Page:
Today I checked another box off my bucket list. I explored the extremely rarely open (as in a few hours per year) Hallett Nature Sanctuary.
|The Hallett Nature Sanctuary as seen from across the Pond.|
So the history here is that in 1934, Robert Moses, the Parks Commissioner at the time, closed these 4 acres of Central Park to the public for use as a bird sanctuary. And it stayed closed to the public for 79 years. It’s like the Forbidden City, but in Central Park.
Forbidden for us at least. The birds love it. Here’s a robin’s nest. It’s still a bird-watcher’s heaven.
Over the next several decades, Parks Department officials used the sanctuary as an experiment: what would happen to the parks if we didn’t take care of them at all (just let them grow wild)?
A few invasive species got in, along with some invasive insects, so the Central Park Conservancy stepped in in 2001 to clean things up.
|That’s the sanctuary on the left, across the water, taken from the path that encircles the Pond (on the right).|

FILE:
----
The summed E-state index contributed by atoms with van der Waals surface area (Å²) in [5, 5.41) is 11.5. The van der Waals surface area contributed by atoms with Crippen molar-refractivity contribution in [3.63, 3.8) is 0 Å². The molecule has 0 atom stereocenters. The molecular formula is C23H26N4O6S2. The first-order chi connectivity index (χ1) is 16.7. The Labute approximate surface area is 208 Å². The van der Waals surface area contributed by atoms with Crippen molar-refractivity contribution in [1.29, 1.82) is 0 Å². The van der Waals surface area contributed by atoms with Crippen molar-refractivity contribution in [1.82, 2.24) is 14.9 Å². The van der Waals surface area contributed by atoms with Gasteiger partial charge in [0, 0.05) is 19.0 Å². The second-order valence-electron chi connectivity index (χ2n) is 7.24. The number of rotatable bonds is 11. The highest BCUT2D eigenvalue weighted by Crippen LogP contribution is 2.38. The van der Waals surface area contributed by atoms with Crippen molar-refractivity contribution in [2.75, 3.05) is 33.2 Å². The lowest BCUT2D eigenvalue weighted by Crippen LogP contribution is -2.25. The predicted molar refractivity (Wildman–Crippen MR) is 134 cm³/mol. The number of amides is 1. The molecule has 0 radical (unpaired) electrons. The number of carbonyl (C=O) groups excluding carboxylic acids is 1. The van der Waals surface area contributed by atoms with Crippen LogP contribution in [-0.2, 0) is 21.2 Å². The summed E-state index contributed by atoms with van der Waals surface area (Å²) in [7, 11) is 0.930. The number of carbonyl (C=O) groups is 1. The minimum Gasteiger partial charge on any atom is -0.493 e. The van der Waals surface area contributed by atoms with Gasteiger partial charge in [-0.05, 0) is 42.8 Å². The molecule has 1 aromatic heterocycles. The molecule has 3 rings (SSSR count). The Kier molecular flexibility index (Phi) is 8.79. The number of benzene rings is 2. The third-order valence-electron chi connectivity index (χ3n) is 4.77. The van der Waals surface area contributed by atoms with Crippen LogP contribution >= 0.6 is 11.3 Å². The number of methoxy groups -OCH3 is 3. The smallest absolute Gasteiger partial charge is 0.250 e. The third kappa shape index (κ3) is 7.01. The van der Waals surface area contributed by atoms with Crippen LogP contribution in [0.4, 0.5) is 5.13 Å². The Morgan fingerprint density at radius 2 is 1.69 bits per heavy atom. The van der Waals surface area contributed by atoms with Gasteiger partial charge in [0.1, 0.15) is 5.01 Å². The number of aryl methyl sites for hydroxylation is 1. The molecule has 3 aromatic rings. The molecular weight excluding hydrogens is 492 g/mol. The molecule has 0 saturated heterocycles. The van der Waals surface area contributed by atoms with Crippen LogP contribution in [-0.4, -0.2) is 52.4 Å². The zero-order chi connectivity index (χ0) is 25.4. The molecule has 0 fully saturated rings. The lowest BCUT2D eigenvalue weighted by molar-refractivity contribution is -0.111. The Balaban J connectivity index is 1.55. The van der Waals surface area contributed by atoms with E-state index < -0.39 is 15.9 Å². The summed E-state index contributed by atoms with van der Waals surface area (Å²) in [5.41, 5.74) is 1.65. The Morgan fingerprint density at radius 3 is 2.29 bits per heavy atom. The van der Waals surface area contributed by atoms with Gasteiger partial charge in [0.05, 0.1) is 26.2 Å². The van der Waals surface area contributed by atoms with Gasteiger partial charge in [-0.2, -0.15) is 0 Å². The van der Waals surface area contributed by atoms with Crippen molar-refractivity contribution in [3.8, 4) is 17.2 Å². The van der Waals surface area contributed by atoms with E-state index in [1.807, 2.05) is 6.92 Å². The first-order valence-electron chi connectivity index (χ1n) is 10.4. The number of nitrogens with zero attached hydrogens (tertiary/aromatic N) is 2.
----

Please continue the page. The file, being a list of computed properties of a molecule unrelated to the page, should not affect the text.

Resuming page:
But they still didn’t let the general public in. Not until the Fall of 2013, when they allowed a few special guided tours. I was in Alaska and then Asia. Visiting the other Forbidden City.
In 2014 and 2015, they opened it up for a few hours per month, only in the summer months. Still with Park officials as tour guides. I was in Alaska again for work. :/
But this year, they opened it early (before the summer months), so I’m still in New York! So I worked late last night so I could take the afternoon off today. Having run every path in the Park multiple times, I have circled the Hallett Nature Sanctuary many, many times, always wanting to explore it.
|Olmsted and Vaux designed this to be a promontory. This is the viewpoint from atop the lookout point.|
It was wonderful. It was exactly what I thought it would be. Peaceful. I was so happy in there.
They only allow 20-30 people in at a time so the noise doesn’t disturb the birds and butterfly population. So if you can get in (which right now is not a problem since they’re not promoting it), you’ll have it mostly to yourself. Especially because this year they’re allowing you to explore on your own – no tour guide! There are friendly volunteers hanging around though, making sure you don’t fall off the waterfall while checking out this view:
It’s open for a few hours a day on Monday, Wednesday, and Friday now, with slightly extended hours in the summer. Check out the Conservancy’s page for specific times here:
Hallett Nature Sanctuary Open Hours
If you want to go, head to the Southeast part of the Park. Cross the Gapstow Bridge and follow the fence to the right. You’ll see the entrance on your left.